30 July 2011
A Merciless Place: The Lost Story of Britain’s Convict Disaster in Africa Emma Christopher

OUP, pp.432, 16.99

Nothing more gladdens this reader’s heart than a book that opens up an interesting and underexplored historical byway. Well, perhaps one thing: a book that opens up a historical byway… Read more

Heroic long-suffering

25 June 2011
To End All Wars: How the First World War Divided Britain Adam Hochschild

Macmillan, pp.448, 20

English patriotism was still a force in 1914. On the first day of the war, my mother’s three brothers, and my father and his two brothers, all joined up together,… Read more

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The empire strikes back

19 February 2011
Liberty’s Exiles: The Loss of America and the Remaking of the British Empire Maya Jasanoff

Harper Press, pp.460, 30

Something strange happened in New York on a cold November afternoon in 1783: the city effectively turned itself inside out. Mounted on a grey horse, George Washington marched down Manhattan… Read more

Bruising times

12 February 2011
The Champion Tim Binding

Picador, pp.434, 12.99

In a market town in Kent at the time of Thatcher’s Britain, Charles Pemberton attends the town’s minor public school where his businessman father is a governor. In a market… Read more

Not good enough

23 October 2010
The Verdict: Did Labour Change Britain? Polly Toynbee and David Walker

Granta, pp.314, 18.99

Tony Blair gave his record in government ten out of ten, though an ungrateful electorate scored rather less well and his Cabinet colleagues performed even worse. Sadly, they were ill-equipped… Read more

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That turbulent decade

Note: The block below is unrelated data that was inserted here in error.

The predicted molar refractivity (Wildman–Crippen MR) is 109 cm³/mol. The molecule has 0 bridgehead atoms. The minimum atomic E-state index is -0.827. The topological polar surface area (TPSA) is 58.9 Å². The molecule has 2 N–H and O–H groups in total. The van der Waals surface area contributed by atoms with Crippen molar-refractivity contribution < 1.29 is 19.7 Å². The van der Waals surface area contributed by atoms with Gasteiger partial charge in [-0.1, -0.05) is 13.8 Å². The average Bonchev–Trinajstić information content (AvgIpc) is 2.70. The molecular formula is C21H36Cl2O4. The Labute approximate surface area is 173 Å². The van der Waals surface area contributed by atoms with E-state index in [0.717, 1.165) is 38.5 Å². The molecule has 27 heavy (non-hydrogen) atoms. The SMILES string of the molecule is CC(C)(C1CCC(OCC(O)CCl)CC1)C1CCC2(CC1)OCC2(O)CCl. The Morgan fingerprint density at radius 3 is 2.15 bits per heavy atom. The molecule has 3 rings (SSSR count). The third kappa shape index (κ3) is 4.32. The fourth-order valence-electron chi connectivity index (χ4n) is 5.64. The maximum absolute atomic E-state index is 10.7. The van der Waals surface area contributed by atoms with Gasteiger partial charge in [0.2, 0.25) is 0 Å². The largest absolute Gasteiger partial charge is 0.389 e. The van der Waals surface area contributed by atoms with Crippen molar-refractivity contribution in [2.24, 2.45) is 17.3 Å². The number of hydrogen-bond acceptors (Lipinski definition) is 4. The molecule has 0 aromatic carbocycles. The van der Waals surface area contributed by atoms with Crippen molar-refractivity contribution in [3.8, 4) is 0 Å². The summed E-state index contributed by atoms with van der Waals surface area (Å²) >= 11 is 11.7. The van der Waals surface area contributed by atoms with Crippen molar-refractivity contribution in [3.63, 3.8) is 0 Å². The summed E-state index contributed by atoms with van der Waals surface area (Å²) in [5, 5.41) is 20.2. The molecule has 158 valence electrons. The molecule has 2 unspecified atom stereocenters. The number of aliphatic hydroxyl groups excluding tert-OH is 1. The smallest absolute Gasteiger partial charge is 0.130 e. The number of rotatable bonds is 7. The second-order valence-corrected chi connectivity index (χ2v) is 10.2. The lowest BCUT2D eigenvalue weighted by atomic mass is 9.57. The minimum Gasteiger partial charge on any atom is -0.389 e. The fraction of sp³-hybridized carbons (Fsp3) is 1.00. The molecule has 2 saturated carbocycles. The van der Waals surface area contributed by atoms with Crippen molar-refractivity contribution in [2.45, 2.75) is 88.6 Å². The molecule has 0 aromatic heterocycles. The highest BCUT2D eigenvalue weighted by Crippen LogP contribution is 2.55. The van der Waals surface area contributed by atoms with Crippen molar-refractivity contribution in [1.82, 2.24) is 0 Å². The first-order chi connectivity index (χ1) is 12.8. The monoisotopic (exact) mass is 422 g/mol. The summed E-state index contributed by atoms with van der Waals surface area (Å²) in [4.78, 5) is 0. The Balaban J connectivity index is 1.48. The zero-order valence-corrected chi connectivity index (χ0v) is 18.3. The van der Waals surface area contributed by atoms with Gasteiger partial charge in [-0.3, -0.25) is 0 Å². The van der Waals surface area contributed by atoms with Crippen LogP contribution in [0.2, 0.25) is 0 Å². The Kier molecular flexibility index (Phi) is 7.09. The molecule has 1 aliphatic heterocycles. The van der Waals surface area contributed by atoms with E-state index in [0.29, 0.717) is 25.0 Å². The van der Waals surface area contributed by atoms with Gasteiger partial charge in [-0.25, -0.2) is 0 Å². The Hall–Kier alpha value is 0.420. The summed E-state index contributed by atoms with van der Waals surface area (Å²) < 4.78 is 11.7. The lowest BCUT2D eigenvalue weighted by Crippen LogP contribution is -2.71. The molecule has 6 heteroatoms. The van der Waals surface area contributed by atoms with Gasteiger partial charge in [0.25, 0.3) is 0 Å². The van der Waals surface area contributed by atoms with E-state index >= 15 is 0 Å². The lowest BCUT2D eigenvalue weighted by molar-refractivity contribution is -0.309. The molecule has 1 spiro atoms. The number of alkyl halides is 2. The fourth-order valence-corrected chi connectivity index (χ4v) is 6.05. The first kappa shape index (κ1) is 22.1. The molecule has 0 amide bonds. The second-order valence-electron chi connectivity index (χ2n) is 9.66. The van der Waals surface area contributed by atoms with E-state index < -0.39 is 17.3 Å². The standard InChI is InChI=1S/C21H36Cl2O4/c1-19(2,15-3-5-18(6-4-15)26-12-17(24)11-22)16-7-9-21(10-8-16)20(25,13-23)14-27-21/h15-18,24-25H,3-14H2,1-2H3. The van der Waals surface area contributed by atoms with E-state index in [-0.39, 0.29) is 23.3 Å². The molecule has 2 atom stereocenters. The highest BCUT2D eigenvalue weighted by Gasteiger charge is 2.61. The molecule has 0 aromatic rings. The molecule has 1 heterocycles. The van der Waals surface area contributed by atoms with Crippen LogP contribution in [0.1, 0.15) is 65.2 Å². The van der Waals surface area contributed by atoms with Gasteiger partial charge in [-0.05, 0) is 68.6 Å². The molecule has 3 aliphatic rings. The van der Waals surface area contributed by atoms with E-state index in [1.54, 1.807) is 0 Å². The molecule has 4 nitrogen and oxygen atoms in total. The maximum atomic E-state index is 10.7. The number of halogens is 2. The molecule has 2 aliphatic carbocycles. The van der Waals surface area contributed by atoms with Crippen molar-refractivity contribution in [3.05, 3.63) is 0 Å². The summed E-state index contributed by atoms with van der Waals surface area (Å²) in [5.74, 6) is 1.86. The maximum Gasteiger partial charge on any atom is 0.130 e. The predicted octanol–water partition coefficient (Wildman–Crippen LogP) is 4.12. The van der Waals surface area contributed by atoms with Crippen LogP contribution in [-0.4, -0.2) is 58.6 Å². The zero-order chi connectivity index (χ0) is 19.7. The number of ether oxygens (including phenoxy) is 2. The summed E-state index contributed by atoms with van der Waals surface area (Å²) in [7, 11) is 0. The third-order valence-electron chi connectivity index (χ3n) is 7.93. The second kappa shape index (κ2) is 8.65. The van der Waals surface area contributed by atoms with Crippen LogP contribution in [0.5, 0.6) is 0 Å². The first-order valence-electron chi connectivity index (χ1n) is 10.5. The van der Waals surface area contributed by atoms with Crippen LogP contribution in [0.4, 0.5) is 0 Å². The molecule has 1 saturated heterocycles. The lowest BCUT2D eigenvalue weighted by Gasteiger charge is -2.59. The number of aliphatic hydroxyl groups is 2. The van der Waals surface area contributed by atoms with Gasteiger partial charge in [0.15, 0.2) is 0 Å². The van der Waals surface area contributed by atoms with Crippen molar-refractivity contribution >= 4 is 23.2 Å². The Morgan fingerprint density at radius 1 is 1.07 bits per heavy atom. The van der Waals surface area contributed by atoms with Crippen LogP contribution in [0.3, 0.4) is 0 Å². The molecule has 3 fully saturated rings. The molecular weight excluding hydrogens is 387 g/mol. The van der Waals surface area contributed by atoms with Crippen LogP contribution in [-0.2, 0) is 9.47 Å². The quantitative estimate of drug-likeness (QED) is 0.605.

23 October 2010
No Such Thing as Society: A History of Britain in the 1980s Andy McSmith

Constable, pp.342, 14.99

On 2 January, 1980, a new decade was ushered in with a strike by steelworkers. It was their first national stoppage for half a century, and after three tense months… Read more

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. . . and they did to us

9 October 2010
The Blitz: The British Under Attack Juliet Gardiner

Harper Press, pp.431, 25

The craters are all filled in, the ruins replaced, and the last memories retold only in the whispery voices of the old. Apart from celebrating the resilience of our parents… Read more

Hunting and working

7 July 2010
Hugh Trevor-Roper: The Biography Adam Sisman

Weindenfeld and Nicholson, pp.598, 25

Why are scholars so prone to melancholy? According to the expert, Robert Burton of Christ Church, it is because ‘they live a sedentary, solitary life… Why are scholars so prone… Read more

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Aces high

23 June 2010
The Battle of Britain James Holland

Bantam, pp.592, 25

Gun Button to Fire Tom Neill

Amberley, pp.320, 20

Last of the Few Dilip Sarkar

Amberley, pp.240, 20

Seventy years after the RAF repelled the Luftwaffe, the Battle of Britain continues to have a powerful resonance. The conflict not only decided Britain’s very survival as an independent nation,… Read more

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Triumph of the will

7 April 2010
The Forgotten Highlander: My Incredible Story of Survival During the War in the Far East Alistair Urquhart

Little, Brown, pp.312, 18.99

Alistair Urquhart describes himself as ‘a lucky man as well as an angry man’. Alistair Urquhart describes himself as ‘a lucky man as well as an angry man’. No one… Read more

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Survival of the fittest

7 April 2010
Back from the Brink: The Inside Story of the Tory Resurrection Peter Snowdon

HarperPress, pp.419, 14.99

When I was at Eton, many years before David Cameron, much of the school was run by a self-elected society known as ‘Pop’. When I was at Eton, many years… Read more

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In the shadow of Mau Mau

24 March 2010
Dreams in a Time of War Ngugi Wa Thiong’o

Harvill Secker, pp.256, 12.99

When the Kenyan human rights campaigner, Maina Kiai, recently addressed the House of Commons, his list of policy recommendations probably surprised many MPs. Be tough on Kenya’s fractious government, he… Read more